The latest insights from our Health Law team: 

Wheels in motion for the government’s new Health Information Gateway

Major consulting firm, Deloitte, has been tasked with delivering the government’s new Health Information Gateway. The new gateway is the first phase in the Australian Digital Health Agency’s (ADHA) large-scale digital health infrastructure modernisation program, the National Digital Health Strategy.

The gateway will provide a platform for exchanging and accessing health information such as vaccination and aged care data and will connect healthcare providers with My Health Record and other digital services. The ADHA says that the gateway will be able to interact with health information exchange technologies used by the medical software industry as well as state and territory health departments.

The gateway will also support various government authentication mechanisms so that information can be more easily and securely shared across the “health ecosystem”.

Once implemented, the gateway is intended to reduce costs and minimise technical and operational complexities. ADHA CEO Amanda Cattermole stated, “…while our national digital health infrastructure has already delivered significant benefits for Australians, it is now time to modernise and unlock the potential that new technologies offer.” The modernisation of the national digital infrastructure is ADHA’s most important strategic focus for 2021.

The timeframe for service delivery of the new gateway is set for September of this year. The National Digital Health Strategy aims to achieve its seven strategic priority outcomes by 2022.

The Society of Hospital Pharmacists of Australia (SHPA) has released its first Pharmacy Forecast Australia 2021. Included in the publication are survey results relating to the “electronic revolution” in Australian pharmacies through 2021. The key findings of the survey includes:

  • more than 50% of the respondents believe specialised health informatics pharmacists will drive clinical patient safety in 75% of hospitals;
  • 56% of respondents predict that electronic medication management (EMM) systems will be implemented in half of the Australian hospitals over the next 5 years; and
  • 61% of respondents believe that a quarter of hospitals in Australia will implement automated dispensing cabinets (ADC) in their inpatient medication supply.

The results of the survey indicate that pharmacists must be involved in the process of new technological developments in health to “emphasise the continuity of care and maintain data integrity”. The Forecast is timely as last month the Australian Government announced that $11.7 million will be invested in medical research for pharmacists to support patients with the safe use of medicines and risk prevention.

To read the Forecast by SHPA, click here.

Deakin University have published the results of a study which assessed the price promotions offered by major quick service restaurant chains in Australian from an obesity prevention perspective.

The study was a cross-sectional audit of ten of the largest QSR chains in Australia in which researchers collected information regarding temporary price promotions and ‘combination deals’ offered by each chain over thirteen consecutive weeks in 2019–2020. The researchers monitored the price promotions, including ‘limited time offers’, combination meal deals or combo deals and then assessed the healthiness of the items on promotion based on government-endorsed criteria.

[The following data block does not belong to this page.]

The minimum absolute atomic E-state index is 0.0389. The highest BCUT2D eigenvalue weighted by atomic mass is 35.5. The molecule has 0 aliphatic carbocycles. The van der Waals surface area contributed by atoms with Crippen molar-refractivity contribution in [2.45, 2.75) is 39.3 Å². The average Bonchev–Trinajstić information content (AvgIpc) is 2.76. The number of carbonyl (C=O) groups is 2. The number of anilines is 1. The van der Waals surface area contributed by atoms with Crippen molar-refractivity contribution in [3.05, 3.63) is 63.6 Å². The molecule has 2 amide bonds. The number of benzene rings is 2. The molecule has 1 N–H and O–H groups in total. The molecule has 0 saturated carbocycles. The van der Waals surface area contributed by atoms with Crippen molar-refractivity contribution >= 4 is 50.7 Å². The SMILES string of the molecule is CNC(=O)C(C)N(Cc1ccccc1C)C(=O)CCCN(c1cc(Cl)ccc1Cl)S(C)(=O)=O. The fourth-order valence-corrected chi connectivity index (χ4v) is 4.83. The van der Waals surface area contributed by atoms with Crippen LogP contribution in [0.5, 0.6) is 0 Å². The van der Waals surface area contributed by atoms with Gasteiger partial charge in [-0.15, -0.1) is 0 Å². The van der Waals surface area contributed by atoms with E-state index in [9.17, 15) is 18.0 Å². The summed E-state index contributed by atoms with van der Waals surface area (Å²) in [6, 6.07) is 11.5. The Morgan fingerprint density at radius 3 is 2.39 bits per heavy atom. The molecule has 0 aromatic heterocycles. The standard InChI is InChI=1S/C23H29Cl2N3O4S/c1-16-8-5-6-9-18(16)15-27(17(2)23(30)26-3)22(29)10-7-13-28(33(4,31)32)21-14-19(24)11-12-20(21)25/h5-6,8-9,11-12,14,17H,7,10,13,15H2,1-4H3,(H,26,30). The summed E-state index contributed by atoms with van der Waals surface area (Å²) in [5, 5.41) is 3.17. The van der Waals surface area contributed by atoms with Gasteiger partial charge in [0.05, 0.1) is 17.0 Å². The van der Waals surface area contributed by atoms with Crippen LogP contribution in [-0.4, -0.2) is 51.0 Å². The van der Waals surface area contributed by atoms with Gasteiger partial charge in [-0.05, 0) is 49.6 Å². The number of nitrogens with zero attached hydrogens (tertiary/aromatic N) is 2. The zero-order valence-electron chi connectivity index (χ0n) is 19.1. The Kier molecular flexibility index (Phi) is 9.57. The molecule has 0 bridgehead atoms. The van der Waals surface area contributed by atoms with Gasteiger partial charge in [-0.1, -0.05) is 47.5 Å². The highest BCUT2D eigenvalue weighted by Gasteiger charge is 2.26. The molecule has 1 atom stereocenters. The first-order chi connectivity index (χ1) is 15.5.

Researchers concluded that price promotions were ubiquitous in major QSR chains in Australia and provide incentives to consume high levels of energy and over-consume unhealthy food and drink.

Deakin has called for policy action to restrict price promotions on unhealthy foods and ensure lower-energy default items as part of combination deals should be included as part of efforts to improve population diets and address obesity in Australia.

To review the article titled “Price promotions offered by quick service restaurants in Australia: analysis from an obesity prevention perspective”, published by Cambridge University, click here.

Wind turbine noise is not (necessarily) a nuisance

On 1 July 2021, the Public Health and Wellbeing Amendment Act 2021 (Vic) (Amending Act) came into effect, to specifically exclude noise or emissions from wind turbines at wind energy facilities from being a nuisance under the Public Health and Wellbeing Act 2008 (Vic) (Act).

The amendment was made to Part 6, Division 1 of the Act, which deals with regulatory provisions administered by councils, of which nuisances that are liable to be dangerous to health or offensive are part. This includes nuisances caused by animals or waste. Section 58 of the Act was amended to include a new subsection 2A to specifically exclude from the division ‘nuisances arising from or constituted by any noise or emission from a wind turbine at a wind energy facility’.

The explanatory memorandum for the Amending Act states that this change was made ahead of the changes to the Environment Protection Act 2017 (Vic) which are due to commence on 1 December 2021 (after a delay under COVID-19 legislation). The amendment seeks to avoid duplication between the two legislative regimes. Once amended, the Environment Protection Act 2017 will deal with these kinds of nuisances or emissions.

The explanatory memorandum of the Act is available here if you wish to see the changes. More information on the Act is available here.